The Holidays Are A Full-Time Job
By Guy Chapman – Navarro County Gazette
Yes We Can
There’s always such a weird feeling the day after Christmas. The constant and non-stop running. The music, and decorations, and food. The calls and texts for and from friends and family. And when December 26 hits, the month of build-up slows completely down to the point where one asks: “What now?”
It felt strange not driving around to look for my nightly Christmas image for the Gazette last night. I spent the better part of this last week collecting and organizing the holiday greetings for Thursday’s community piece (Thank you to all who got involved – I hope more people will share their own well-wishings next year). No more gifts to wrap. We watched Gremlins as our last main holiday special, an amusing contrast to the previous night’s It’s A Wonderful Life.
Not all of it was running for me. I did visit family – My parents and grandparents at the cemetery to lay down flowers. As a kid, I realize I never truly appreciated how much work my parents put into the holiday. Mom would decorate the house. Dad would always look for that one gift I couldn’t live without, and make the family dinner. I had a flush of memories from my growing up here: Christmas light looking on the 24th. The mornings of He-Man and Atari games, the year I got the sequels to Castlevania and Super Mario Bros. in the same year and thought it was the most amazing thing ever. I thought of my last Christmas with my mom, and the one with my dad, and how special and they were.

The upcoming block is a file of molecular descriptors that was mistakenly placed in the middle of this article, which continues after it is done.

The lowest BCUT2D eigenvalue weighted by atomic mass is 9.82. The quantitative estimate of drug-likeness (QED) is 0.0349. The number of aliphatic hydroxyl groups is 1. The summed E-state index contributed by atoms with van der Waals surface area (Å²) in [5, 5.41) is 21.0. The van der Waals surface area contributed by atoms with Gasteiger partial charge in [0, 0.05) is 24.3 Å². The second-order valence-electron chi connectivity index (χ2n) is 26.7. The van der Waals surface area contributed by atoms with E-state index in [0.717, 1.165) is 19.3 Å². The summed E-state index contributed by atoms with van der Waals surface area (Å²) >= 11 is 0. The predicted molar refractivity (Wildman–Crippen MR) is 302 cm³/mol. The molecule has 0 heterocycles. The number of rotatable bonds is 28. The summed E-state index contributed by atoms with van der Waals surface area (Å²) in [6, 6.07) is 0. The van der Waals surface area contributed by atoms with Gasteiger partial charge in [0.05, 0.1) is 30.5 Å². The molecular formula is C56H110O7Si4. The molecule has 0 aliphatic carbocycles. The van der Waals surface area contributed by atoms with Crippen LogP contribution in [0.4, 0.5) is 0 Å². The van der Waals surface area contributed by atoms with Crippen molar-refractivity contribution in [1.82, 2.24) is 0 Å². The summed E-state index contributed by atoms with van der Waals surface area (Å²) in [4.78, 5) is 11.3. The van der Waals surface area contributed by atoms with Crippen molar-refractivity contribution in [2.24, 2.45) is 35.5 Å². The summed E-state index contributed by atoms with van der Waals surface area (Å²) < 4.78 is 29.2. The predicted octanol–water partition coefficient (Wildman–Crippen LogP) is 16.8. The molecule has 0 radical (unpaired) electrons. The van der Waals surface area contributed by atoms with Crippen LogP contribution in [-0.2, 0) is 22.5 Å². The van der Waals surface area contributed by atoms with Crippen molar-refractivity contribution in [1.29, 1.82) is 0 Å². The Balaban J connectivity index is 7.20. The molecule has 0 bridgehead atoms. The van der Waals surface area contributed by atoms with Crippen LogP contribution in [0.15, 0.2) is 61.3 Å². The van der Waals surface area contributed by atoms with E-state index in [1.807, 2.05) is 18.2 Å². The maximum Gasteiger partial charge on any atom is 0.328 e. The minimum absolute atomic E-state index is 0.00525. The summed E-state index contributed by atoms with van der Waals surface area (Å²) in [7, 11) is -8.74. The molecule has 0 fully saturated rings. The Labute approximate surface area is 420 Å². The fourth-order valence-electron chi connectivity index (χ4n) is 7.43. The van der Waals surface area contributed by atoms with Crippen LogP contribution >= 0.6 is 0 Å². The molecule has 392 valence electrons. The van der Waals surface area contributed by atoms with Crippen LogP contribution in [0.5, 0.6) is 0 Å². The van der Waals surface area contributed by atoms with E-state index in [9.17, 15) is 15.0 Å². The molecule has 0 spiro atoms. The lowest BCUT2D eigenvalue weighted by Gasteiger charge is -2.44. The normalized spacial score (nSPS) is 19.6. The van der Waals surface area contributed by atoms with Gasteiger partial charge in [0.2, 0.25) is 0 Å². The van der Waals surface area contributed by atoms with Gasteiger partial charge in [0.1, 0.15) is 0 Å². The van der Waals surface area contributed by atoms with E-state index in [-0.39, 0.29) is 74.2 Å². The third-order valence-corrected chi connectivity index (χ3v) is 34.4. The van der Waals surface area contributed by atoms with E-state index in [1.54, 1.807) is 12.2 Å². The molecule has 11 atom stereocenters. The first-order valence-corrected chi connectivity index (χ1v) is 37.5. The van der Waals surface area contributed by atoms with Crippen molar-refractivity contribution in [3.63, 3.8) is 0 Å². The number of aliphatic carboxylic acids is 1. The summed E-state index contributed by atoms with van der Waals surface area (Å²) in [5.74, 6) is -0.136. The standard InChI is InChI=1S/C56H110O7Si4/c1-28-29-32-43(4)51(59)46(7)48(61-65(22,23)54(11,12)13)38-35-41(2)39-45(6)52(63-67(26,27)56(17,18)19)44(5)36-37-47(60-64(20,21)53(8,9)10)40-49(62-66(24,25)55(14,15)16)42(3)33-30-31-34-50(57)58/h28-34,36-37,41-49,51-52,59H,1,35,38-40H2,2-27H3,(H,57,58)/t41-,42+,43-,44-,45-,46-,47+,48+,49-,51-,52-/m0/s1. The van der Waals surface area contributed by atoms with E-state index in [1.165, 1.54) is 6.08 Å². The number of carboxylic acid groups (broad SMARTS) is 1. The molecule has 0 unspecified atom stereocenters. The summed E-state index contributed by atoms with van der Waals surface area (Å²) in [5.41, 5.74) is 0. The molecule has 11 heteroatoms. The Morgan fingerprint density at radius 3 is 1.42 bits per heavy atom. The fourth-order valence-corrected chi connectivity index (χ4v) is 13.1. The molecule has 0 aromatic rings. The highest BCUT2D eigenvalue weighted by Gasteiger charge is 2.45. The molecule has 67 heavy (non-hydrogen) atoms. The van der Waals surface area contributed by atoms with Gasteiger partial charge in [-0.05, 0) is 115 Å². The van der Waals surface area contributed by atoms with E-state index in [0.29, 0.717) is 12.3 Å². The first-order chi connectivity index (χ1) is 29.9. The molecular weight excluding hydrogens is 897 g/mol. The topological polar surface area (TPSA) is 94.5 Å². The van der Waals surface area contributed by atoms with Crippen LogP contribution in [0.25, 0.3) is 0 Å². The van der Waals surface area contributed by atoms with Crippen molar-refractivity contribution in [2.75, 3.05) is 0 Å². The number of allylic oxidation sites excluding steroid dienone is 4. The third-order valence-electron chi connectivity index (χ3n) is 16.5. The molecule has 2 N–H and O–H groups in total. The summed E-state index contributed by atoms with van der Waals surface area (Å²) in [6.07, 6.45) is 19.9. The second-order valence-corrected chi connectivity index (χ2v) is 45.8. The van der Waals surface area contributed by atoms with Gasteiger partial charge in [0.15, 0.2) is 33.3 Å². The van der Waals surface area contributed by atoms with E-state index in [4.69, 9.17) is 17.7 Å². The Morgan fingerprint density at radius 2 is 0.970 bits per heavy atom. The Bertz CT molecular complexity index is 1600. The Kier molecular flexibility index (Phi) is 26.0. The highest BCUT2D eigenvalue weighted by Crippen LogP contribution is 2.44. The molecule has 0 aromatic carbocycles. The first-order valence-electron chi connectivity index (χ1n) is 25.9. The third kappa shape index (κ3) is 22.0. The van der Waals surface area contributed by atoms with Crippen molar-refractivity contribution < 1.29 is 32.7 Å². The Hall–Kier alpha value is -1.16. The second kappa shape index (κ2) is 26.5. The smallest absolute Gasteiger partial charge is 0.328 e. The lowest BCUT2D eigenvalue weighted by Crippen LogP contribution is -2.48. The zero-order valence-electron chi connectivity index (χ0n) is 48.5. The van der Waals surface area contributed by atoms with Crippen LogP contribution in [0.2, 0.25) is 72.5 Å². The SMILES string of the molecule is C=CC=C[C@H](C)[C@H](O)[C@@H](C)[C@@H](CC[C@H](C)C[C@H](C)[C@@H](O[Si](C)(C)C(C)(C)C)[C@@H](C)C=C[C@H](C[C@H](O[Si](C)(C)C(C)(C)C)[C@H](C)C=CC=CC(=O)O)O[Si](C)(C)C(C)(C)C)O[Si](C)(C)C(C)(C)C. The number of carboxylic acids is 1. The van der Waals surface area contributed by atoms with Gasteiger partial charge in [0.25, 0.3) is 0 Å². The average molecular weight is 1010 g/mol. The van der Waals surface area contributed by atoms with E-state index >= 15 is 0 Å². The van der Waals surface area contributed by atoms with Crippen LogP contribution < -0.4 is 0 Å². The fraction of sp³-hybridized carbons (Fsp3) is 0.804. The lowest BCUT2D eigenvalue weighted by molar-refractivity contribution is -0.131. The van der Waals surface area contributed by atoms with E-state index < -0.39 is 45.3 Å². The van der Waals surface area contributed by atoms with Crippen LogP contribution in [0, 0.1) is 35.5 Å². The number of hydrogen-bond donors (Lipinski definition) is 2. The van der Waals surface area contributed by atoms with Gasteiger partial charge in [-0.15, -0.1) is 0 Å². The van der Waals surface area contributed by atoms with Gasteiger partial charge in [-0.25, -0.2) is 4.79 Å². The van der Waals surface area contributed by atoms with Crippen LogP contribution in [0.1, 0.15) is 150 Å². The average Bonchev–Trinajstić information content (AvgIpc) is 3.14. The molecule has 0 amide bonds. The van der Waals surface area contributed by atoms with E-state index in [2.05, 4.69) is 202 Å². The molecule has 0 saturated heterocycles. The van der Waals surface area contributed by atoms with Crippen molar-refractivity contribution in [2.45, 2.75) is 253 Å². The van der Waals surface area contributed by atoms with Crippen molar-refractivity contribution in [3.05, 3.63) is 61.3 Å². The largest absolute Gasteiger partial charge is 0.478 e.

I mused how I’d like to feel as excited as I did way back when. Lighter, less complicated, less distracted.
The bulk of the family traditions are mine now, carried over as my responsibility to keep alive. I keep them going forward because of that feeling they gave me then, and as a way to honor those people who shaped my life. I have long accepted my annual full-time job.
To be honest, I felt a little “phoned in” this year. I decorated, but I’ve done better. I didn’t go all out, part of that changing climate we’re all dealing with. A lot of worry. A lot of concern. I paused to take stock and keep gratitude my little family is still here to celebrate this time together, one way or another, and I know not everyone will have that experience in 2020, which weighed heavily on me this year.
Friends came through. Family came through. A few last minute opportunities came though that rescued me from a much harder time I had already prepared for. Watching It’s A Wonderful Life felt different this year. There is a lot of need for goodwill and compassion in this world right now, but it’s always needed.
So that’s why I went so heavily on the “holiday thing” this month. People needed to see a little light and color each night. There’s a beauty to seeing people from all walks of life come together to share a unified message of hope and good intent. I hope that carries on in everything else we do for this next year.
I hope these last few weeks here kept you focused on something more positive and productive.
As for me, leftovers are calling my name.
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